Hello Allan- I notice that above, you mention Funnybirds by Kuhn, but you don't have a posting for it. If you ever do, I have spotted it running in the Meriden Morning Record from 20 May to 23 November 1912. It is replaced by titleless gags until 14 December by misceleneous artists like Crawford, Mayer,Sullivant, Robt. L. Dickey, etc. But these all have the copyright line Chas. Scribners sons.

It is replaced on 16 December with what is more or less a clone of the Funnybirds, "The Feathers Family" by Bob Addams. It lasts until 18 January 1913.It has no copyright line, and captions are drawn by the artist, making it look like a self-syndication item. It would seem possible that the Addams panel was created to directly compete with "Funnybirds."
Looking at these, I now think maybe, despite you and Cole's opinions, "Chatter By Doc Duck" might be by Addams and not Kuhn.
Sad to notice that's Cole's input was one of his last acts on this plane, but he enjoyed debates where we'd guess the artist.
Hi Mark --
For my book I considered The Feathers Family to be a continuation of Funny Birds, since there was only a ten day gap of miscellany between them and they were both syndicated by Life Publishing. You'll find a more complete run of the whole series in the Brooklyn Eagle.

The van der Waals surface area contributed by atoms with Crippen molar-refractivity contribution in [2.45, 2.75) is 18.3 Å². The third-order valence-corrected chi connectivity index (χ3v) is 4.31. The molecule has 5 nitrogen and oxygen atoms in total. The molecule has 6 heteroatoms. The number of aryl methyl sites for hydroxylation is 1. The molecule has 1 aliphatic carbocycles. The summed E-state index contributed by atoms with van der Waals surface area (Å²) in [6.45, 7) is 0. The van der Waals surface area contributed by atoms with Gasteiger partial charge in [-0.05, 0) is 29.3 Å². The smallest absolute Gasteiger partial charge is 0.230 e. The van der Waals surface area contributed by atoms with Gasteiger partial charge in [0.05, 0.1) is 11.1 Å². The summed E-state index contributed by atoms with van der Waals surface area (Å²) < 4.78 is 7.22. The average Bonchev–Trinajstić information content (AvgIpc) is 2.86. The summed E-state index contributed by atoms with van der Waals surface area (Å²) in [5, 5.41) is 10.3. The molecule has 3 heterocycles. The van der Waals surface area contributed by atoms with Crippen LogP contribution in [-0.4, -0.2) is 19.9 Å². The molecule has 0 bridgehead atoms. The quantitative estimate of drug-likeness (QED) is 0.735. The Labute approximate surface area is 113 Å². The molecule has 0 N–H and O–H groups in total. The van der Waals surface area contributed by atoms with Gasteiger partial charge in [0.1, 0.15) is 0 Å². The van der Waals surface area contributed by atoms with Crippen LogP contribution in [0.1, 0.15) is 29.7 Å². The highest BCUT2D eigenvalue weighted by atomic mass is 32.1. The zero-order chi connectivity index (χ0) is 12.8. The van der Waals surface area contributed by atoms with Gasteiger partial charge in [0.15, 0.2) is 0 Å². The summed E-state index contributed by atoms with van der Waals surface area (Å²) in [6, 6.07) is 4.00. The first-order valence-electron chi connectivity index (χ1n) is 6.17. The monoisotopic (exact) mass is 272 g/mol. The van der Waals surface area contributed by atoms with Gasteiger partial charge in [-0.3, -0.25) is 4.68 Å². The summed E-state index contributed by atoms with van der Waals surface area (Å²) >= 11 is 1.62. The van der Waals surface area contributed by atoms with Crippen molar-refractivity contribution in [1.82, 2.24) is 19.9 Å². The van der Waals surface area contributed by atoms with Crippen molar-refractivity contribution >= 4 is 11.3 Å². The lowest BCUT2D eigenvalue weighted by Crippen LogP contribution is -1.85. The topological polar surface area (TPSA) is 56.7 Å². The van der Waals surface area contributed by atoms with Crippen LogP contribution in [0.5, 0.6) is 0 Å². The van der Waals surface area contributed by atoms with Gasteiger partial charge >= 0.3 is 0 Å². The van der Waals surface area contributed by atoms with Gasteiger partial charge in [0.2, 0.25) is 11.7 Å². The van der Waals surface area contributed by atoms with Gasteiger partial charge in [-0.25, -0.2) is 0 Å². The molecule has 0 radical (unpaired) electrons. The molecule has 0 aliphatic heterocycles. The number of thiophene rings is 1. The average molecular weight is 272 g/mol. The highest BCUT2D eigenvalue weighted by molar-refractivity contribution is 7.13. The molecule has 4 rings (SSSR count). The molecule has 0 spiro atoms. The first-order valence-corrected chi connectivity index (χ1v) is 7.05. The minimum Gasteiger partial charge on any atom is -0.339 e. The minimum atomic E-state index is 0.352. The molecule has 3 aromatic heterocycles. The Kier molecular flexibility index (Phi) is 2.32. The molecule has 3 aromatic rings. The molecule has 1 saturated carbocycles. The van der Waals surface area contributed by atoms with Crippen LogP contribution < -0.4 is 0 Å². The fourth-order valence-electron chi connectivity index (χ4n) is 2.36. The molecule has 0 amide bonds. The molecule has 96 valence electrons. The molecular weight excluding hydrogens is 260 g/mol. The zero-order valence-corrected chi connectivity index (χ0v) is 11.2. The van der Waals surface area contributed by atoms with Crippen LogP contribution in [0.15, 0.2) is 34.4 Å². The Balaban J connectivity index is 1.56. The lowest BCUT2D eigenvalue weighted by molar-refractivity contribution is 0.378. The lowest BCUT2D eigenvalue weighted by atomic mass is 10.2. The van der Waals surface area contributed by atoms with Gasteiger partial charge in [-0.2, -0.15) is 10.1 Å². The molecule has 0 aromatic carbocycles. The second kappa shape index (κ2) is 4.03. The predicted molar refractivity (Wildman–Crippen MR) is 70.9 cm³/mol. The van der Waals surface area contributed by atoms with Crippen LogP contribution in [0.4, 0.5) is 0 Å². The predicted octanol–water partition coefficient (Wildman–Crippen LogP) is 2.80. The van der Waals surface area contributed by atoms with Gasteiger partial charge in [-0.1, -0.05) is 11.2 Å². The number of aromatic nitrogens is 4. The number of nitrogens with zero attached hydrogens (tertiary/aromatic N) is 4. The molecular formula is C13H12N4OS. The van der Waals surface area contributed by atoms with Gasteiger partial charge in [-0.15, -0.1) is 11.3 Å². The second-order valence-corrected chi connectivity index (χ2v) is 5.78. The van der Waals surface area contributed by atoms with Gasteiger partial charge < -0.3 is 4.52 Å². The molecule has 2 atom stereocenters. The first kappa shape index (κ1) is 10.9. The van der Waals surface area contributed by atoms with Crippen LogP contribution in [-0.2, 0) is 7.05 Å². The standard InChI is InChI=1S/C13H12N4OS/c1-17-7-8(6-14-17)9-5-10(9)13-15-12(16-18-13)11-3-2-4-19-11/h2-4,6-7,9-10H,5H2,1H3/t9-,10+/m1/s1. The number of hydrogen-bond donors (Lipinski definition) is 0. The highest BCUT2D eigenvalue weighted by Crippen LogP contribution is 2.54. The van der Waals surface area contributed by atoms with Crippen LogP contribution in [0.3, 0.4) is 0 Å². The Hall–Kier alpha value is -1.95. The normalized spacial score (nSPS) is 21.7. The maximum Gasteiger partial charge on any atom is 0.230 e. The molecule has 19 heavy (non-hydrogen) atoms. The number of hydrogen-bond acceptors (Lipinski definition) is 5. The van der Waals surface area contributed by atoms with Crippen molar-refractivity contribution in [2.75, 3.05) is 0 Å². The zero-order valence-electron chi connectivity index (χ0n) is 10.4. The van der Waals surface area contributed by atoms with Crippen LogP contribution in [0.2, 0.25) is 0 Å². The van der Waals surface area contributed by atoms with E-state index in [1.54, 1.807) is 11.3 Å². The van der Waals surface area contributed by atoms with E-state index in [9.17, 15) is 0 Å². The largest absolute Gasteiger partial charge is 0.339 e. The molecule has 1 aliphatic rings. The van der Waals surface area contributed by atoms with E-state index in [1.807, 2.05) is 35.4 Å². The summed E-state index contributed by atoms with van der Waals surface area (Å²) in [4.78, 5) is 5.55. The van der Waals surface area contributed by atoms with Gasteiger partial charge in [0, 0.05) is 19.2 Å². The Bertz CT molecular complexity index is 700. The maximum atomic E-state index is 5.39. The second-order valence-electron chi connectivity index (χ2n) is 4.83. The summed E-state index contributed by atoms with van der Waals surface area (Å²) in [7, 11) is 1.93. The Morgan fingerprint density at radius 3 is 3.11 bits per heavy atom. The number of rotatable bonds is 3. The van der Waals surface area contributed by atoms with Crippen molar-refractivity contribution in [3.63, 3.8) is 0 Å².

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Wednesday, December 31, 2014


News of Yore 1977: So a Duck Walks into a Newspaper Office ...

 Comic Book Hero Debuts in Newspapers

by Lenora Williamson
Editor & Publisher, June 18 1977

"Howard The Duck" is the June entry into the newspaper comics arena as a daily and Sunday superduck. Howard is a star of Marvel Comic Group's heroes and is being presented in newspapers by the Register and Tribune Syndicate. In 15 months, he has become one of the hottest selling personalities in the Marvel group books.

The men behind Howard The Duck are Steve Gerber and Gene Colan. Gerber, whose work experience prior to joining Marvel Comics in 1972 included stints as a teacher, ad copywriter, car salesman, a radio announcer and a columnist for an underground newspaper, graduated from Saint Louis University in 1969 with a radio-television-film major. He says he was raised on Ralston, Twinkies, Warner Brothers' cartoons, and ", . . hamburgers, bagels, Toll House cookies, and Marvel Comics. If it's true that we are what we eat, my creation of Howard The Duck was not only logical, it was inevitable."